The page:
The chef slid another different dish as the su-zakana (酢肴) or palate cleanser after the intensity of the fried items. This is rolled shrimp with grated pear in vinegar (おぼろ海老絹田巻 梨酢掛け). I love the bright acidic flavors of the vinegar base and the fresh pear did the perfect job of neutralizing all the flavors in my mouth before the next course (which was quite delicate). There are two pieces filled with raw shrimp and a cherry tomato to go with it.
Shabu-shabu (しゃぶしゃぶ) was next. The hot pot had already been sitting on our table since the beginning and we were wondering what it was for. A plate of beautifully marbled sliced Japanese wagyu beef (びえい和牛) on top of several different types of vegetables and enokitake (enoki mushrooms) came and the chef lit up the heat source at the bottom of the personal hot pot.
You’re supposed to put the vegetables in first to make the broth (the water is just that, there’s no salt even) and then swish the thin slices of beef in the boiling hot water before dumping it into the sauce. There’s actually a good amount of beef here and since my dear isn’t big on beef, I ended up eating most of hers. This is a delightfully bland dish meant to ready your palate for the next course in the kaiseki dinner.
Hokkaido grown rice came in a ohitsu (traditional wooden container for storing cooked rice) along with several side dishes as the previous course was cleared away.
The main dish is deep fried winter Japanese amberjack (寒鰤揚げ出し 霙餡) and it goes really well with the fluffy local rice.
It’s flanked to the right by sweet boiled kelp with sesame (胡麻昆布佃煮) and to the left by three pickles (三種盛り). The ko no mono (香の物) or seasonal pickled vegetables is actually a course by itself and it’s something of an acquired taste. I don’t know how many tsukemono (pickled stuff) I’ve eaten in Japan, they’re really big on them in winter. There’s a bowl of miso soup to go with the rice course. BTW, this picture is upside down coz it’s taken from my dear’s perspective so left is right and vice versa.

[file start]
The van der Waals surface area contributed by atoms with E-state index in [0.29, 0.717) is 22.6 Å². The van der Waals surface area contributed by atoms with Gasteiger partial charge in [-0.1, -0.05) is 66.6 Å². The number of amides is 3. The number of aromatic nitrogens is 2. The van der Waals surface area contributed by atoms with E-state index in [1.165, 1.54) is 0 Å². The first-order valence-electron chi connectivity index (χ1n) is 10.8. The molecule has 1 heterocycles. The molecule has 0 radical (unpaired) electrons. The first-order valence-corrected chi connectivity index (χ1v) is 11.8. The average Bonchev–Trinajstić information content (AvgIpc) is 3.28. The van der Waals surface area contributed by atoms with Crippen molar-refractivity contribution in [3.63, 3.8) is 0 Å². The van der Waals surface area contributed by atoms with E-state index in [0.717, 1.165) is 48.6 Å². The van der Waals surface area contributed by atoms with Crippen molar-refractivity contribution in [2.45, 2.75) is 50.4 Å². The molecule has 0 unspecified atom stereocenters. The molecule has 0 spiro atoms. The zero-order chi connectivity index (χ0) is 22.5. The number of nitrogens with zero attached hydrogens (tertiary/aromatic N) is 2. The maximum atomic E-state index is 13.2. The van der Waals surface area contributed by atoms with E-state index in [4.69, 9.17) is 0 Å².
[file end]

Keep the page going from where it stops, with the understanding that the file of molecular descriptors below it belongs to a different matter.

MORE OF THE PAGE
The last course is the mizumono (水物) – a seasonal dessert (季節の果実). It’s a wedge of chilled Japanese mikan that’s cut into easy to manage bite-sized pieces. This is brilliant! They have four (4) deep cuts and one (1) long one beneath, so the orange segment can be speared out with a fork in three (3) pieces. How thoughtful. I liked the sprig of microgreen mint that came with it too but the delicious ice cream was the highlight.
It’s salty daifuku ice cream (塩大福アイス)! My better half has written about the daifuku we ate at the aptly named Daifukudo – it’s a Japanese sweet made with mochi and a filling. The ice cream we had was a little salty (!!!) which as a pleasant contrast to the sweet adzuki beans inside. It’s only mildly sweet from the red beans so that was a very interesting experience. The Japanese don’t usually eat excessively sugary stuff.
The kaiseki-ryori dinner was one of the highlights of our ryokan stay at Jozankei Onsen. It’s nice to eat seasonal produce which has been prepared in many different ways (raw, fried, pickled etc) to highlight the freshness and locality of the ingredients. The light and delicate seasoning is a testament to Japanese cuisine and the kaiseki full course meal is something you can’t miss when you’re in Japan. We loved it!